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Choose one of the three narratives we read this week and identify at least three pieces of evidence that the author uses to prove his point. Do these pieces of evidence back up his point? Why or why not?

TA-NEHISI COATES
The Paranoid Style of American Policing
Ta-Nehisi Coates, born in Baltimore, Maryland, in 1975, began his career in journalism at the
Washington City Paper and contributed to the Village Voice and Time before becoming an editor
and national correspondent at the Atlantic. In 2015, he received both the National Book Award for
Nonfiction for his autobiography, Between the World and Me (2015), and a visiting fellowship at the
American Library in Paris.
Coates’s essay, “The Paranoid Style of American Policing,” was first published in the Atlantic on
December 30, 2015. In it, he addresses the rise in police violence against the black community and
the loss of trust that many have in the police as an agent of order and justice. As you read, think
about your own interactions with the police — either casual or perhaps more formal. Does what
Coates says ring true for your experience?
When I was around 10 years old, my father confronted a young man who was said to be “crazy.”
The young man was always too quick to want to fight. A foul in a game of 21 was an insult to his
honor. A cross word was cause for a duel, and you never knew what that cross word might be. One
day, the young man got into it with one of my older brother’s friends. The young man pulled a metal
stake out of the ground (there was some work being done nearby) and began swinging it wildly in a
threatening manner. My father, my mother, or my older brother — I don’t recall which — told the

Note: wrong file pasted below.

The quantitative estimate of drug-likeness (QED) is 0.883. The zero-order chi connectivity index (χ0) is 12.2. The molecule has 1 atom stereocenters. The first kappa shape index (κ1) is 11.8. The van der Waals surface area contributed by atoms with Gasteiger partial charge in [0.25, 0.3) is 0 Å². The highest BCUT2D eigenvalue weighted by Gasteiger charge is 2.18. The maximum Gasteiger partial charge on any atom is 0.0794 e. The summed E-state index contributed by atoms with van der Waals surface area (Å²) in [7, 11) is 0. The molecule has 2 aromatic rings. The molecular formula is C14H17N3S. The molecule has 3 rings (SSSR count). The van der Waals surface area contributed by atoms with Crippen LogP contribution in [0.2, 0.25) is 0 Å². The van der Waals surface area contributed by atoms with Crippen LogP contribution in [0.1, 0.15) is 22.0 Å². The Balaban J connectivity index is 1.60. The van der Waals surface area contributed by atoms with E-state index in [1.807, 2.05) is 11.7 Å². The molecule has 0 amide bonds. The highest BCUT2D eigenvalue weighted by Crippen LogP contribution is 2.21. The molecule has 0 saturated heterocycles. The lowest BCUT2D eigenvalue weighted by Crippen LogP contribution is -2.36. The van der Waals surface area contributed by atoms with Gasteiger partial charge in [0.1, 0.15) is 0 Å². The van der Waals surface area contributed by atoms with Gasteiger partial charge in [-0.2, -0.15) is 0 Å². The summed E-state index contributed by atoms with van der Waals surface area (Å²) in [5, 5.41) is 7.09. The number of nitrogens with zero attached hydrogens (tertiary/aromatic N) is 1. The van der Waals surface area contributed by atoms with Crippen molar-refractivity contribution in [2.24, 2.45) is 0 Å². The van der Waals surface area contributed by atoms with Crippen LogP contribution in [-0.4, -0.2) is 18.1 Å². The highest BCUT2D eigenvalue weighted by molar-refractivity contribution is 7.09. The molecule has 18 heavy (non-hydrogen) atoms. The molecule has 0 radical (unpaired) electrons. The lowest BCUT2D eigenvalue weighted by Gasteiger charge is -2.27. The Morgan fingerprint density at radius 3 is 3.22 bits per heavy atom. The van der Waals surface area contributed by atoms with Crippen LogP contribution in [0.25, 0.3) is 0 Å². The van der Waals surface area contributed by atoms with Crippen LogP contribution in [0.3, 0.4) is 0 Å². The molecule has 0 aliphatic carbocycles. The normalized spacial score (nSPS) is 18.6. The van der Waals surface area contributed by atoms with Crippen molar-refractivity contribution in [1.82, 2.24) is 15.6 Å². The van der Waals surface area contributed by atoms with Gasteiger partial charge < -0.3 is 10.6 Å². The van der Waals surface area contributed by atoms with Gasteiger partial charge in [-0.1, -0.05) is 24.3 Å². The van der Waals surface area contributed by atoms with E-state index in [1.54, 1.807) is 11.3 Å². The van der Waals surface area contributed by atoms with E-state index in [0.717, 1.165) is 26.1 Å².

other boy to go inside of our house. My dad then came outside. I don’t really remember what my
father said to the young man. Perhaps he said something like “Go home,” or maybe something like,
“Son, it’s over.” I don’t really recall. But what I do recall is that my dad did not shoot and kill the
young man.
That wasn’t the first time I’d seen my father confront the violence of young people without resorting
to killing them. This was not remarkable. When you live in communities like ours — or perhaps any
community — mediating violence between young people is part of being an adult. Sometimes the
young people are involved in scary behavior — like threatening people with metal objects. And yet
the notion that it is permissible, wise, moral, or advisable to kill such a person as a method of deescalation, to kill because one was afraid, did not really exist among parents in my community.
The same could not be said for those who came from outside of the community.
This weekend, after a Chicago police officer killed her 19-year-old son Quintonio LeGrier, Janet
Cooksey struggled to understand the mentality of the people she pays to keep her community safe:
“What happened to Tasers? Seven times my son was shot,” Cooksey said.
“The police are supposed to serve and protect us and yet they take the lives,” Cooksey said.
“Where do we get our help?” she asked.
LeGrier had struggled with mental illness. When LeGrier attempted to break down his father’s door,
his father called the police, who apparently arrived to find the 19-year-old wielding a bat.
Interpreting this as a lethal threat, one of the officers shot and killed LeGrier and somehow
managed to shoot and kill one of his neighbors, Bettie Jones. Cooksey did not merely have a
problem with how the police acted, but with the fact that the police were even called in the first